Black Soap All-In-One Lavender Yling Ylang
|Availability:||In stock (1)|
This all purpose African Black Soap is made using centuries old methods that have proven to effectively cleanse, clarify and soften even the most sensitive skin. Free of sulfats and chock full of healing ingredients, this is a go to product in any home.
size: 16 oz
ingredients: Azadirachta indica (Neem) Leaf* Aqueous Extract, Lauryl Glucoside, Saponified Butyrospermum parkii (Shea) Butter* and Elaeis guineensis (Palm Kernel) Oil*†, Lavandula hybrida (Lavender) Oil, Cananga odorata (Ylang Ylang) Extract
instructions: When using as a face cleanser: Gently massage over skin. Rinse clean and pat dry. Follow with the Alaffia face cream of your choice. When using as a body wash: Apply generously, working into a rich lather. Rinse thoroughly. When using as shaving soap: Apply and lather evenly with wet hands. Shave and rinse. Be Creative: Tell us how you use it. #AlaffiaBlackSoap For external use only
*a note from Alaffia: Alaffia’s Authentic African Black Soap is likened to the home remedies of Togolese mamans. It’s made from a centuries-old recipe of handcrafted fair trade and unrefined, "raw" shea butter and Orangutan-safe West African palm oil†, and enhanced with calming lavender and ylang-ylang. Saponification is reached by adding potash (made from plantains and leaves) to the hot oils, and then cooking it for six hours. The last step is curing the soap in the sun for three weeks, resulting in a gentle and effective cleanser that clarifies and softens skin. Suitable for any skin type, even the most sensitive. Sulfate-free.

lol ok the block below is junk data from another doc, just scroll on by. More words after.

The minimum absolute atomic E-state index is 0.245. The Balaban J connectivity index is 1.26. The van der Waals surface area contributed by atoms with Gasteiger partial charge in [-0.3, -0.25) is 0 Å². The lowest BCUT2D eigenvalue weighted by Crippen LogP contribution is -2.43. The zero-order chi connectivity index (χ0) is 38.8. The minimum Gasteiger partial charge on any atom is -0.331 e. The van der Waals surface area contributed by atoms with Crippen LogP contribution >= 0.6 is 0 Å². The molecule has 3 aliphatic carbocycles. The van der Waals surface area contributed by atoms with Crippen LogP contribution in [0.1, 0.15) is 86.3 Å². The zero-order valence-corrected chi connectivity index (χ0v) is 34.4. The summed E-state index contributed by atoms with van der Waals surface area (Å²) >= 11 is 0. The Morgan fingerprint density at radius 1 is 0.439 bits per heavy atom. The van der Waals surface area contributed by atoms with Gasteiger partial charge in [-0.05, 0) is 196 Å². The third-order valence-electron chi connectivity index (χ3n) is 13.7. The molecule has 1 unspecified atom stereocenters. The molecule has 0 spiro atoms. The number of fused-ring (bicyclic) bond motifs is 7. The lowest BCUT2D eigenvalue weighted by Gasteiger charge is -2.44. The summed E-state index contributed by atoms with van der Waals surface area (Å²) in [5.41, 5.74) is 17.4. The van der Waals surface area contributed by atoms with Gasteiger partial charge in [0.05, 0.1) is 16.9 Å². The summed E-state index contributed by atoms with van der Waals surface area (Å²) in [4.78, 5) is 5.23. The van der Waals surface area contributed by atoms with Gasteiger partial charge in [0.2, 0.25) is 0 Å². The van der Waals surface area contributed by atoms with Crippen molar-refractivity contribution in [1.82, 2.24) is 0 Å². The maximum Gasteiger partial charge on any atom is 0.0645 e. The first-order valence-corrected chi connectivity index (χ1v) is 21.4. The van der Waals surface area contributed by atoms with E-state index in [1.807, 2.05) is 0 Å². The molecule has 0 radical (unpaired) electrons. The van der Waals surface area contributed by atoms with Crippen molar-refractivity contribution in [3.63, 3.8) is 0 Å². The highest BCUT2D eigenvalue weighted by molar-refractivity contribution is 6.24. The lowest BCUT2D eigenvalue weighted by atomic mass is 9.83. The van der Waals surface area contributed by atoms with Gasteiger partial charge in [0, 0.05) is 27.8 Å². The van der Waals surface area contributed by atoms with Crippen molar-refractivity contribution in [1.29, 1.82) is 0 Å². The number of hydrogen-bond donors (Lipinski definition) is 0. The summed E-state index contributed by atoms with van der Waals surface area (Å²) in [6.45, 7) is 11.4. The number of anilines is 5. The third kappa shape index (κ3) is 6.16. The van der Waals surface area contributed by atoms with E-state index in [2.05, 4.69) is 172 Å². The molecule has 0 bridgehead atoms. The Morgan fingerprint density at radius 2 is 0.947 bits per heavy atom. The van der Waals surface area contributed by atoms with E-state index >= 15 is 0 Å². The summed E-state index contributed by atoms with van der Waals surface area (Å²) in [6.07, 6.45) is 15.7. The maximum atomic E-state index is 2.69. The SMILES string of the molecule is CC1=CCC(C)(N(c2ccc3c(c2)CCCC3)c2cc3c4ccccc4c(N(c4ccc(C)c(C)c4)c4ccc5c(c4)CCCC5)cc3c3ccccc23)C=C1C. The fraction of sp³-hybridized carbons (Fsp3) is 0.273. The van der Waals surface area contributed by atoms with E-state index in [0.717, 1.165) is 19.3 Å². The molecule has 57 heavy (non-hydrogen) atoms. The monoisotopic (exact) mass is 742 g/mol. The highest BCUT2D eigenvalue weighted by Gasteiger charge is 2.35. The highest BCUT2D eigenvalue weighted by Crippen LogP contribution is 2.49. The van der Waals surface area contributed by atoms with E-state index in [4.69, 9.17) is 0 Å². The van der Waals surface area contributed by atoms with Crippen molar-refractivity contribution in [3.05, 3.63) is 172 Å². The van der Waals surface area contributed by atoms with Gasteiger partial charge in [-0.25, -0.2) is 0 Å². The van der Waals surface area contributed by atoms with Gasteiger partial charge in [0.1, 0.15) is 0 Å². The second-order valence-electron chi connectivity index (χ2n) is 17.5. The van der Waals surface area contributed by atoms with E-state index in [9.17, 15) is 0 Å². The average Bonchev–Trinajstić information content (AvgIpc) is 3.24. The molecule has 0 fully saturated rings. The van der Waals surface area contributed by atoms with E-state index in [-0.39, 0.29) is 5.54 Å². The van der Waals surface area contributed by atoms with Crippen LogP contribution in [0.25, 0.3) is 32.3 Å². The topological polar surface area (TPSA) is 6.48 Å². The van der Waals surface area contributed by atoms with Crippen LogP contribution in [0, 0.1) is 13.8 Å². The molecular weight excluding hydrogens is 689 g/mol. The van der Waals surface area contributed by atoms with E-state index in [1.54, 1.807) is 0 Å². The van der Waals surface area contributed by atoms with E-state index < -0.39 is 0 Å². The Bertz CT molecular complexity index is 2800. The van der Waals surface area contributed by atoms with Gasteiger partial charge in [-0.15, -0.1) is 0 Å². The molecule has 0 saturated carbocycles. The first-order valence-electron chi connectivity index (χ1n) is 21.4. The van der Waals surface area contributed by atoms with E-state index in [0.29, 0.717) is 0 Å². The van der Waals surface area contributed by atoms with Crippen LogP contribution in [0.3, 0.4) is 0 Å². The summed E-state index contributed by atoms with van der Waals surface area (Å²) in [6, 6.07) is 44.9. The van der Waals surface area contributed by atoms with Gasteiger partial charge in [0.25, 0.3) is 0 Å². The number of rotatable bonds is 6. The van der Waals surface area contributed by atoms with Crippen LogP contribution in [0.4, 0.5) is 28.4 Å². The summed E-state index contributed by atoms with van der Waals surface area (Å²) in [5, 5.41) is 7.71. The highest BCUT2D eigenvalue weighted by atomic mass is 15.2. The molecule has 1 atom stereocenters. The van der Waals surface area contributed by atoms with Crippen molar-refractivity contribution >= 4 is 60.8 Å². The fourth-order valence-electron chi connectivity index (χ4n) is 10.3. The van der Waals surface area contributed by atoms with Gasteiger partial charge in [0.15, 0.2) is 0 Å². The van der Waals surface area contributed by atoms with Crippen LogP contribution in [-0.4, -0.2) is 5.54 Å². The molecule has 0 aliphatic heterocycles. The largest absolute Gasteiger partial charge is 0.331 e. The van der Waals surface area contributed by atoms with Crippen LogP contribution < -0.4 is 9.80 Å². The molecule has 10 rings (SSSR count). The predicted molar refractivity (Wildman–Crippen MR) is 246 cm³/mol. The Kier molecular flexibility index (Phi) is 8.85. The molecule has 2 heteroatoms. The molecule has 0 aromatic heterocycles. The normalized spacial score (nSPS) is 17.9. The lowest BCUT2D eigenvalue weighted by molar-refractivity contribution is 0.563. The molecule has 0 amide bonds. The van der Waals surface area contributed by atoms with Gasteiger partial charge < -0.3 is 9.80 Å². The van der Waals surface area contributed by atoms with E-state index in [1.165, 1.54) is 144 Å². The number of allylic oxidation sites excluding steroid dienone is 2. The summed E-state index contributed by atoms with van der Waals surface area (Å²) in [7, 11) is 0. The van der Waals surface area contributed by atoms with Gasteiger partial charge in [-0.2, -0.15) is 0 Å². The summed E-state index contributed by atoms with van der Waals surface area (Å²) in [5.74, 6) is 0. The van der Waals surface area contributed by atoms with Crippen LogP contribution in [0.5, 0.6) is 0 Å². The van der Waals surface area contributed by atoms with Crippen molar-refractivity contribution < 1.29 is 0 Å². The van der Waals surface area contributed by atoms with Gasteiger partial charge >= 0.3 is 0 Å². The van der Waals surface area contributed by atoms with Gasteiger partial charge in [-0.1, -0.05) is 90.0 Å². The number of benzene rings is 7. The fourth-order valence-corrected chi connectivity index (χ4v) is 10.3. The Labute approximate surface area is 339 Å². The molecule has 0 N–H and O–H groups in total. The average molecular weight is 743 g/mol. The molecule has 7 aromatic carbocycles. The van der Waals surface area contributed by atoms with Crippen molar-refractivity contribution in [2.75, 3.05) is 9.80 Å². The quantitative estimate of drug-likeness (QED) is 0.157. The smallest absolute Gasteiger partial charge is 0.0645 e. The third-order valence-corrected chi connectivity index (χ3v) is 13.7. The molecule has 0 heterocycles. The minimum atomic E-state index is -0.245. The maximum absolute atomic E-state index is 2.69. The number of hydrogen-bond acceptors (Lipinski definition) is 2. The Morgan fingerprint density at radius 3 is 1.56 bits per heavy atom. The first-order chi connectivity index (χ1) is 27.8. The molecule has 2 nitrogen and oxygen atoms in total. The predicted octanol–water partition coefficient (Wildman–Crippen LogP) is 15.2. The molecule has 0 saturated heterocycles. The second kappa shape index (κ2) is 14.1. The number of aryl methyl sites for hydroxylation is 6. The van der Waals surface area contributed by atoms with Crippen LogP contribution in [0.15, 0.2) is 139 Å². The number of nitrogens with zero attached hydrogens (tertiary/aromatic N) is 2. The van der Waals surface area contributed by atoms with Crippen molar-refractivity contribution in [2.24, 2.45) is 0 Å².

† Our natural West African palm oil is grown and harvested by small-scale farmers in the Maritime region of Togo, from the town of Tsevie to Kpalime. The oil is extracted by our Fair Trade cooperative in Sokodé using traditional methods. When palm oil is grown as an industrial plantation crop, such as in Indonesia and Malaysia on newly cleared rain forests or peat-swamp forests rather than on already degraded land or disused agricultural land, it can contribute to the endangerment of animals such as the Orangutans. However, this is not the case with the small farms that we receive our palm oil from in Africa. Oil palms are native to West Africa and have been grown as part of multi-cropped sustainable small farms for centuries. Furthermore, it is important to point out that Orangutans do not exist at all in Africa.